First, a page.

3. Hilda 1 August 2008 at 11:58 am #

    David. There is such a thing as subclinical deficiency. Magnesium is low in the modern diet as the soil is not rich in this mineral, plus the fact that people do not always go for foods rich in Mg such as grees and nuts. Most people eat quite a high Ca diet (in relation to Mg) and so may are low in Mg .

  4. roaminghermit 1 August 2008 at 2:47 pm #

    “published scientific evidence.”?????

    What drug company you work for…LOL

  5. Dallee 1 August 2008 at 8:11 pm #

    Dear Dr. Briffa,

    I had reason to look into my calcium / magnesium doses recently and here are some factoids I uncovered: it is generally recommended that calcium to magnesium proportions be 1 to 2; in some situations, the proportions should be 1 to 1 (many involve cramping); but, oddly, no-one discussing the proper proportions seems to discuss that following the US RDA’s would deliver a 3 units of calcium to 1 unit of magnesium.

    Started this investigation because I started taking calcium supplements on what seems to be the best recommendations for an effective dose of calcium supplements: 500 mg per meal at two meals a day (more than 500 results in no more absorption apparently; I failed to count in that I often snack on cheddar cheese, which has approximately 300 mg calcium per ounce). When I started on this dosage pattern, I suddenly got foot cramps — and so I embarked on my research reported above. Raising my magnesium to roughly 1 to 1 solved the problem.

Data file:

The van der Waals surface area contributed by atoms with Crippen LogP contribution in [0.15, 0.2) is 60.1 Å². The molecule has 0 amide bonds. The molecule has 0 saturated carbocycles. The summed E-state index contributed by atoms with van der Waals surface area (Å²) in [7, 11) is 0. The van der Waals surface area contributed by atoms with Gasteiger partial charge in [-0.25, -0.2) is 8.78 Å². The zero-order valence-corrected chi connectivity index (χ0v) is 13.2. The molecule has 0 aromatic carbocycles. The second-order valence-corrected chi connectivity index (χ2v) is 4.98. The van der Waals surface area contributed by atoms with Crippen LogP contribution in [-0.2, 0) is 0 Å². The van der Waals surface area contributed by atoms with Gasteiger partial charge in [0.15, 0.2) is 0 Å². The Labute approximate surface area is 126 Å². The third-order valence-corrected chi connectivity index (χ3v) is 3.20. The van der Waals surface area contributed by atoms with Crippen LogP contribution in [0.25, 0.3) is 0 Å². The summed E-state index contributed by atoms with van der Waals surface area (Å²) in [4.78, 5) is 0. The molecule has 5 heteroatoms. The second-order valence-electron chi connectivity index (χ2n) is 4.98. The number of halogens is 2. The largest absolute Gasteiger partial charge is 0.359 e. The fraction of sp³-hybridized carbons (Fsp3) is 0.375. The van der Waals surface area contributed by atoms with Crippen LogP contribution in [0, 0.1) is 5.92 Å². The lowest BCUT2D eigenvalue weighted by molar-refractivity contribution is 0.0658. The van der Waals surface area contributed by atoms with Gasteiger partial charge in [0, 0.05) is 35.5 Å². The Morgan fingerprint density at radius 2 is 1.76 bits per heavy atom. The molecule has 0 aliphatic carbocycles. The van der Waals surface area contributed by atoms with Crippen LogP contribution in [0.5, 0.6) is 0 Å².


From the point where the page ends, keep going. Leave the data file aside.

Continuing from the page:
BUT the interesting thing is that my urine then went from dark to light even though I was not drinking significantly more water.

    Would you be able to provide any explanation or pointers? This phenomenon might play into the subject you address in your post (even though I’m female!).


  6. Tiggy 4 August 2008 at 10:57 pm #

    I’m often nearly ‘caught short’ and I’ve not even had children. I know I have a magnesium deficiency, but I forget to take my supplements. I hadn’t realised they were related. I tended to think I just got distracted while shopping! I’m always having to hand my goods to the staff and say, ‘I’ll be back in a minute’. They must think I’m mad.

  7. Edward 6 August 2008 at 3:56 pm #

    I came to the story because I’m always interested in anything to do with prostate symptoms and I also often get up in the night for a pee. But as my wife suffers from restless legs, I’m hoping she might benefit as well!